- Looking at what other journals are doing to get ideas for content promotion, and asking editors about their experiences trying out different communication outlets
When it comes to taking steps to establish your journal’s online presence be sure to keep things simple at first. Choose one or two outlets that you think will work well for your journal and commit to keeping them active, rather than trying to take on a blog, profile for every social media outlet, and so forth, which will likely get overwhelming all at once.
Time is one of the greatest barriers editors face when they’re trying to rethink their traditional role in order to meet the needs of digital publishing. You don’t want to make the mistake of trying to modernize the appearance of your online journal while still maintaining a clunky peer review and publishing process managed between email and spreadsheets or using outdated software. It’s important that you make sure the technology you’re using to manage peer review and publishing at your journal is also helping you to grow your digital publishing strategy.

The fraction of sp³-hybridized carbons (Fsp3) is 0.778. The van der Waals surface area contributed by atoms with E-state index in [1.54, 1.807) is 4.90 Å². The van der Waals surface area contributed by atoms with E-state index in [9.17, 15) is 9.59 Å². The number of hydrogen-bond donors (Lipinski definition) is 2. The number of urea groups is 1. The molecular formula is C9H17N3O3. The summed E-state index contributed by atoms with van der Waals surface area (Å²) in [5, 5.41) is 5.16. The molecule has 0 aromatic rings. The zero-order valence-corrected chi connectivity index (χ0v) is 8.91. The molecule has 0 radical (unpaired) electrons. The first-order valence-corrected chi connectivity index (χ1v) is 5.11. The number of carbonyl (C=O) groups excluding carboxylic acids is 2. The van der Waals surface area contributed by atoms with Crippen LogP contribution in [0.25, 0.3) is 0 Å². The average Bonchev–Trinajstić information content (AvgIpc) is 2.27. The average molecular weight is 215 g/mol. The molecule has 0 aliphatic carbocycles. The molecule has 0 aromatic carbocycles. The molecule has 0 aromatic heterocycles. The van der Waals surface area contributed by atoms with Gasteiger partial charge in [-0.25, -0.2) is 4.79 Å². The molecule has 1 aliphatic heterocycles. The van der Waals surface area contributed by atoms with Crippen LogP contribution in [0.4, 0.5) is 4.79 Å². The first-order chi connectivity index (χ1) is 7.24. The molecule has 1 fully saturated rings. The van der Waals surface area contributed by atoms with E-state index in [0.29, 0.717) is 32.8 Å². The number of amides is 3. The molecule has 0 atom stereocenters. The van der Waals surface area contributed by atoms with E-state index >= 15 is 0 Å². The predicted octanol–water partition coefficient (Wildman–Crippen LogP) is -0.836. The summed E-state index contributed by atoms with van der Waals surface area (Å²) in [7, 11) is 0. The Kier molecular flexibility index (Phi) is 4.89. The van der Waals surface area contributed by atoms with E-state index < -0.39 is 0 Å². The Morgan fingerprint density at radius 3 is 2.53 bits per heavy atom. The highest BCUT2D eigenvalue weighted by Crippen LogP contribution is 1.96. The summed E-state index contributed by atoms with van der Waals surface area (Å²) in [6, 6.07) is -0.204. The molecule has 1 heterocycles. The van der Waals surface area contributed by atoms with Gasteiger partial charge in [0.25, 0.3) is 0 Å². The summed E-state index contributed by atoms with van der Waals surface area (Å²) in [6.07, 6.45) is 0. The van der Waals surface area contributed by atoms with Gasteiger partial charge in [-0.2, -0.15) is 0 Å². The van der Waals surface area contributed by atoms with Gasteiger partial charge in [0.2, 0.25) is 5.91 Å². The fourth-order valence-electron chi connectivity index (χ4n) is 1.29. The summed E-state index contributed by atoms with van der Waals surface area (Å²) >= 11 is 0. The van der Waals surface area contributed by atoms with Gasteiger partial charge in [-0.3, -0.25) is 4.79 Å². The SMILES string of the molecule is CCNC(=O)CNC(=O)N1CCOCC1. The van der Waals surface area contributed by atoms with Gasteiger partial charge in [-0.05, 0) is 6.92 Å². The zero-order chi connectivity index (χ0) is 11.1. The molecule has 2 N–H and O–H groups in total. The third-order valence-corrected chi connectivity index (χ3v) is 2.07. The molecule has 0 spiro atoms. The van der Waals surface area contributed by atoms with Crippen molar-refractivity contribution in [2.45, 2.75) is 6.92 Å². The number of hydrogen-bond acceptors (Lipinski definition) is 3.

Make sure your peer review and publishing systems are giving your journal:
- A more professional peer review experience for authors and editors
- Insight into your editorial workflow via analytics
- A smoother process for moving manuscripts through peer review and into publishing
- Helpful automation options to speed up manual tasks
- Customer support for your editors, authors, and reviewers so you don’t have to field technical questions
If you know it’s time for your team to adopt a more modern journal management platform but worry that changing your peer review process will be tedious or confusing, don’t fear! As with any transition to new software preparation is the key to a smooth hand-off between systems. Start by mapping out your journal’s current peer review process then determine the best means of using your new software system to achieve the outcomes you need. Focus on completing all of your prep work to make as clean a break from your old peer review system as you can and you’ll be on track to switch over to your new software in no time.
How are you rethinking your role as a journal editor? Where do you think is the most important place to begin? Let us know on Twitter at @Scholasticahq!